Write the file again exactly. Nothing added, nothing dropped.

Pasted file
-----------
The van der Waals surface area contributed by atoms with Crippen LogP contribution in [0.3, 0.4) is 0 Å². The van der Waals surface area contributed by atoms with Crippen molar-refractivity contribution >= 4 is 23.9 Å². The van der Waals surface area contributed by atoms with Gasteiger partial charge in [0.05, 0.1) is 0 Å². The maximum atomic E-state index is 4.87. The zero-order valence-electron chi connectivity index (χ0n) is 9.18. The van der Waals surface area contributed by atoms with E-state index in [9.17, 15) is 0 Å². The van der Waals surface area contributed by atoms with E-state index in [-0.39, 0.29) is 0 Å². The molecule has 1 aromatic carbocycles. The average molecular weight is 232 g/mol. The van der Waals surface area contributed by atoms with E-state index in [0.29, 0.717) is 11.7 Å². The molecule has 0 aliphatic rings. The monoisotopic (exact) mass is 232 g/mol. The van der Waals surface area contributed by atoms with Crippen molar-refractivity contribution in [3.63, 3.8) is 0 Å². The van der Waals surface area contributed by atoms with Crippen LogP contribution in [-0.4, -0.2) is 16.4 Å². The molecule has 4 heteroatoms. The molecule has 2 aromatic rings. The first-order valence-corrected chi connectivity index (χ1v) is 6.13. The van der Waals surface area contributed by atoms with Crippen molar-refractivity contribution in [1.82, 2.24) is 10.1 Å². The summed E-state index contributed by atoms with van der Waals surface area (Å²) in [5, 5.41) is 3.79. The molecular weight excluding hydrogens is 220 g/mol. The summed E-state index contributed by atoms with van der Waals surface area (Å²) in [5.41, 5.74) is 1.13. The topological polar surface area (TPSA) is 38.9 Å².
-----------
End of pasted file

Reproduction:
The van der Waals surface area contributed by atoms with Crippen LogP contribution in [0.3, 0.4) is 0 Å². The van der Waals surface area contributed by atoms with Crippen molar-refractivity contribution >= 4 is 23.9 Å². The van der Waals surface area contributed by atoms with Gasteiger partial charge in [0.05, 0.1) is 0 Å². The maximum atomic E-state index is 4.87. The zero-order valence-electron chi connectivity index (χ0n) is 9.18. The van der Waals surface area contributed by atoms with E-state index in [9.17, 15) is 0 Å². The van der Waals surface area contributed by atoms with E-state index in [-0.39, 0.29) is 0 Å². The molecule has 1 aromatic carbocycles. The average molecular weight is 232 g/mol. The van der Waals surface area contributed by atoms with E-state index in [0.29, 0.717) is 11.7 Å². The molecule has 0 aliphatic rings. The monoisotopic (exact) mass is 232 g/mol. The van der Waals surface area contributed by atoms with Crippen molar-refractivity contribution in [3.63, 3.8) is 0 Å². The van der Waals surface area contributed by atoms with Crippen LogP contribution in [-0.4, -0.2) is 16.4 Å². The molecule has 4 heteroatoms. The molecule has 2 aromatic rings. The first-order valence-corrected chi connectivity index (χ1v) is 6.13. The van der Waals surface area contributed by atoms with Crippen molar-refractivity contribution in [1.82, 2.24) is 10.1 Å². The summed E-state index contributed by atoms with van der Waals surface area (Å²) in [5, 5.41) is 3.79. The molecular weight excluding hydrogens is 220 g/mol. The summed E-state index contributed by atoms with van der Waals surface area (Å²) in [5.41, 5.74) is 1.13. The topological polar surface area (TPSA) is 38.9 Å².